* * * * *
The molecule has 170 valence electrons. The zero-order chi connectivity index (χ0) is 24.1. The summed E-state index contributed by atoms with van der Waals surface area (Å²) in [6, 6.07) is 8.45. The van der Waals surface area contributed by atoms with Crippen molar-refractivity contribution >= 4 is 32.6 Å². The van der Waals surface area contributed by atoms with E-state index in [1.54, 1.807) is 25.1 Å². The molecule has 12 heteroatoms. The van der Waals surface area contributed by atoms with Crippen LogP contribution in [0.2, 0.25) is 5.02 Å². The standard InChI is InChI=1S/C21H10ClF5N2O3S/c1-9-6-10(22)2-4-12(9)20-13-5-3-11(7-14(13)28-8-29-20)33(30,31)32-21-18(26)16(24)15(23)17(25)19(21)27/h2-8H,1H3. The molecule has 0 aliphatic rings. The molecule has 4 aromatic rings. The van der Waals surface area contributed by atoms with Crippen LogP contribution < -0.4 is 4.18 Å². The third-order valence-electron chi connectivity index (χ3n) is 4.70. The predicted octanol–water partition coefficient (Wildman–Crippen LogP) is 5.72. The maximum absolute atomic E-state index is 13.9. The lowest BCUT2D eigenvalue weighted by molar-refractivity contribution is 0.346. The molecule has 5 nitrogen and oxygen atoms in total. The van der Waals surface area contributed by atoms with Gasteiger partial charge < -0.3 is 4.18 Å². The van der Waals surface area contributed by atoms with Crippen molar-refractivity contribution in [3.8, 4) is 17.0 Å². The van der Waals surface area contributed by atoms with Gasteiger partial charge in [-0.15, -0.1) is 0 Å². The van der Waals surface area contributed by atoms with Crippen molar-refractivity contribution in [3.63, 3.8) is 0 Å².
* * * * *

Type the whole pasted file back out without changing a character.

The molecule has 170 valence electrons. The zero-order chi connectivity index (χ0) is 24.1. The summed E-state index contributed by atoms with van der Waals surface area (Å²) in [6, 6.07) is 8.45. The van der Waals surface area contributed by atoms with Crippen molar-refractivity contribution >= 4 is 32.6 Å². The van der Waals surface area contributed by atoms with E-state index in [1.54, 1.807) is 25.1 Å². The molecule has 12 heteroatoms. The van der Waals surface area contributed by atoms with Crippen LogP contribution in [0.2, 0.25) is 5.02 Å². The standard InChI is InChI=1S/C21H10ClF5N2O3S/c1-9-6-10(22)2-4-12(9)20-13-5-3-11(7-14(13)28-8-29-20)33(30,31)32-21-18(26)16(24)15(23)17(25)19(21)27/h2-8H,1H3. The molecule has 0 aliphatic rings. The molecule has 4 aromatic rings. The van der Waals surface area contributed by atoms with Crippen LogP contribution < -0.4 is 4.18 Å². The third-order valence-electron chi connectivity index (χ3n) is 4.70. The predicted octanol–water partition coefficient (Wildman–Crippen LogP) is 5.72. The maximum absolute atomic E-state index is 13.9. The lowest BCUT2D eigenvalue weighted by molar-refractivity contribution is 0.346. The molecule has 5 nitrogen and oxygen atoms in total. The van der Waals surface area contributed by atoms with Gasteiger partial charge < -0.3 is 4.18 Å². The van der Waals surface area contributed by atoms with Crippen molar-refractivity contribution in [3.8, 4) is 17.0 Å². The van der Waals surface area contributed by atoms with Gasteiger partial charge in [-0.15, -0.1) is 0 Å². The van der Waals surface area contributed by atoms with Crippen molar-refractivity contribution in [3.63, 3.8) is 0 Å².